The National Security Agency's own history of tracking of U.S. Citizens is flawed

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The National Security Agency’s (NSA) own official history conflated two different constitutionally "questionable practices" involving surveillance of U.S. citizens, according to recent NSA declassifications published today by the National Security Archive, an independent research organization based at The George Washington University.

During the mid-1970s, the U.S. Senate’s Church Committee investigated a number of such “practices” by NSA, including the so-called Watch List program, which monitored the international communications of anti-Vietnam war activists and other alleged “subversives,” and the NSA’s creation of a voluminous filing system on prominent U.S. citizens. Ultimately the filing system, and corresponding indexes, surpassed 1,000,000 names, including 73,000 U.S. citizens.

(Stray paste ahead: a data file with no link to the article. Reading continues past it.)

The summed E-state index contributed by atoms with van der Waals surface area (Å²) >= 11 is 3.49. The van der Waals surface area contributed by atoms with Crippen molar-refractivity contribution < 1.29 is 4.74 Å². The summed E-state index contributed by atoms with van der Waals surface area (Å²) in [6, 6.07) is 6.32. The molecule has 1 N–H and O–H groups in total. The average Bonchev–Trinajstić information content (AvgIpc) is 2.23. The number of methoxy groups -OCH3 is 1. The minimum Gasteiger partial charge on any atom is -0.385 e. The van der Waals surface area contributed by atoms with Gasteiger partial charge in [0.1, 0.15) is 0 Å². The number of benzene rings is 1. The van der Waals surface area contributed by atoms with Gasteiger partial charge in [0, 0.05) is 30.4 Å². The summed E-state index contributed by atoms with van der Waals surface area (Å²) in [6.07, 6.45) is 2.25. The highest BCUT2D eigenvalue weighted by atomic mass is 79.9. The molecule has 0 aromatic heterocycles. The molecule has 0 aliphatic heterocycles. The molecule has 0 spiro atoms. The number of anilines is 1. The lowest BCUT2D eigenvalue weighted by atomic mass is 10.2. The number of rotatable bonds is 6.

The Agency’s history mistakenly folded in the NSA’s filing system on U.S. citizens into the Watch List, thus incorrectly stating that Senator Howard Baker and journalists Art Buchwald and Tom Wicker, among others, were on the Watch List. New documents that the NSA has released to the Archive through a mandatory declassification review appeal provide an important corrective to the Agency’s official history.




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